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Update: Vaccine Side Effects, part-2

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Adverse Events

In the United States, surveillance of adverse reactions indicated a possible association between GBS and receipt of the first dose of plasma-derived hepatitis B vaccine (CDC,

Based on reports to the Vaccine Adverse Events Reporting System (VAERS), the estimated incidence rate of anaphylaxis among vaccine recipients is low (i.e., approximately one event per 600,000 vaccine doses distributed). Two of these adverse events occurred in children (CDC, unpublished data). , this adverse event can be fatal; in addition, hepatitis B vaccine can -- in rare instances -- cause a life-threatening hypersensitivity reaction in some persons (5). Therefore, subsequent vaccination with hepatitis B vaccine is contraindicated for persons who have previously had an anaphylactic response to a dose of this vaccine.

As hepatitis B vaccine is introduced for routine vaccination of infants, surveillance for vaccine-associated adverse events will continue to be an important part of the program despite the current record of safety. Any adverse event suspected to be associated with hepatitis B vaccination should be reported to VAERS. VAERS forms can be obtained by calling (800) 822-7967.


Precautions and Contraindications Pregnancy

Although no conclusive evidence documents the adverse effects of OPV or inactivated poliovirus vaccine (IPV) in pregnant women and their developing fetuses, vaccination of pregnant women should be avoided. However, if immediate protection against poliomyelitis is necessary, OPV or IPV can be given.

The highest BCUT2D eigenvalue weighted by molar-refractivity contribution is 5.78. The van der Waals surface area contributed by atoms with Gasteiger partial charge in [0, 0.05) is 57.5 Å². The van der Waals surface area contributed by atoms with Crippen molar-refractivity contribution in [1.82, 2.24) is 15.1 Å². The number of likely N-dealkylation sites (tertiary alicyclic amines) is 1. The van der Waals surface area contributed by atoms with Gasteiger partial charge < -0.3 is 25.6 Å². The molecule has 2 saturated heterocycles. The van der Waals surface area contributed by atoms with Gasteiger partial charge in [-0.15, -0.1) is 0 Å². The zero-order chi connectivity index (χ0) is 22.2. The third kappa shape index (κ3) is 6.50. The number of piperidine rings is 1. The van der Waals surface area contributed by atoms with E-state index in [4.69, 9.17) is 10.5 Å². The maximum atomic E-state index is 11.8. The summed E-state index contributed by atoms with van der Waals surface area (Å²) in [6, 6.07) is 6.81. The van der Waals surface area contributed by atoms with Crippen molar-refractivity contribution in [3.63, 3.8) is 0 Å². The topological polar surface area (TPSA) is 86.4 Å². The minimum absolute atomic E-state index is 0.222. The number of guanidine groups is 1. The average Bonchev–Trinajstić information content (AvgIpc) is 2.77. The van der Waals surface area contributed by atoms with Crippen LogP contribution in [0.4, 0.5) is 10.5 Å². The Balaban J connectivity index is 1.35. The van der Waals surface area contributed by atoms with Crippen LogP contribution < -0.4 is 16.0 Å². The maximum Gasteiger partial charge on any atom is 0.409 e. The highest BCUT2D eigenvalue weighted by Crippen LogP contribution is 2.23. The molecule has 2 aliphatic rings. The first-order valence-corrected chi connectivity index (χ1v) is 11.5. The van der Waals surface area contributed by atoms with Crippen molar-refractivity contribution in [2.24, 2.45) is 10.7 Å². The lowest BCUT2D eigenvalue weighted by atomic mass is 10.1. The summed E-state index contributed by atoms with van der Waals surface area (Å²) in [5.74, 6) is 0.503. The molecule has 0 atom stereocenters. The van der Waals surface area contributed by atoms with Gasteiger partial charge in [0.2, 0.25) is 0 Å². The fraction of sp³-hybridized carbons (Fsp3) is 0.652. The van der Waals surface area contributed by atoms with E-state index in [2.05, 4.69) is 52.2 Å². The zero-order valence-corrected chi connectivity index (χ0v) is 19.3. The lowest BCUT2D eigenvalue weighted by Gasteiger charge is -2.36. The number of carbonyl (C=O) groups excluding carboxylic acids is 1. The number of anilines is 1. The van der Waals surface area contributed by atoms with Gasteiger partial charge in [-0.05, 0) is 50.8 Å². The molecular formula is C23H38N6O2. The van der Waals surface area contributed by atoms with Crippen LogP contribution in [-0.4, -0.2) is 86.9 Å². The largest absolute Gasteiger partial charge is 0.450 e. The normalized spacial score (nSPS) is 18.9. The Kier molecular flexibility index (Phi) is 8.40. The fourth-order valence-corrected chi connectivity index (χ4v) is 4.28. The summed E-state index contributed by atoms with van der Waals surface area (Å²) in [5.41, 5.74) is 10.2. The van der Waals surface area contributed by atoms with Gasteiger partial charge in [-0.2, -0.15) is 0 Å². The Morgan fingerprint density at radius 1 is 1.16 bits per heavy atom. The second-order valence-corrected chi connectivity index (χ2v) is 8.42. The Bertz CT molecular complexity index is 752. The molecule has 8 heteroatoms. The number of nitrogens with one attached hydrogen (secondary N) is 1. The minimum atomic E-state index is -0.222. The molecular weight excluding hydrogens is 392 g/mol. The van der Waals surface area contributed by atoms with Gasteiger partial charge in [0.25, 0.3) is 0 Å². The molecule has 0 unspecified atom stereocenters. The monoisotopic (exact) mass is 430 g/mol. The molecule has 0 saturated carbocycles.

Persons who have congenitally acquired immune-deficiency diseases (e.g., combined immunodeficiency, hypogammaglobulinemia, and agammaglobulinemia) should not be given OPV because of their substantially increased risk for vaccine-associated disease. Furthermore, persons who have altered immune status resulting from acquired conditions (e.g., human immunodeficiency virus {HIV} infection, leukemia, lymphoma, or generalized malignancy) or who have immune systems compromised by therapy (e.g., treatment with corticosteroids, alkylating drugs, antimetabolites, or radiation) should not receive OPV because of the theoretical risk for paralytic disease.

IPV -- and not OPV -- should be used to vaccinate immunodeficient persons and their household contacts. Many immunosuppressed persons are already immune to polioviruses because of previous vaccination or exposure to wild-type virus when they were immunocompetent. Although such persons should not receive OPV, their risk for paralytic disease may be less than that of persons who have congenitally acquired immunodeficiency. Although a protective immune response to IPV in the immunodeficient patient cannot be ensured, the vaccine is safe and some protection may result from its administration. If a household contact of an immunodeficient person is vaccinated inadvertently with OPV, the OPV recipient should avoid close physical contact with the immunodeficient person for approximately 4-6 weeks after vaccination (i.e., during the period of maximum excretion of vaccine virus).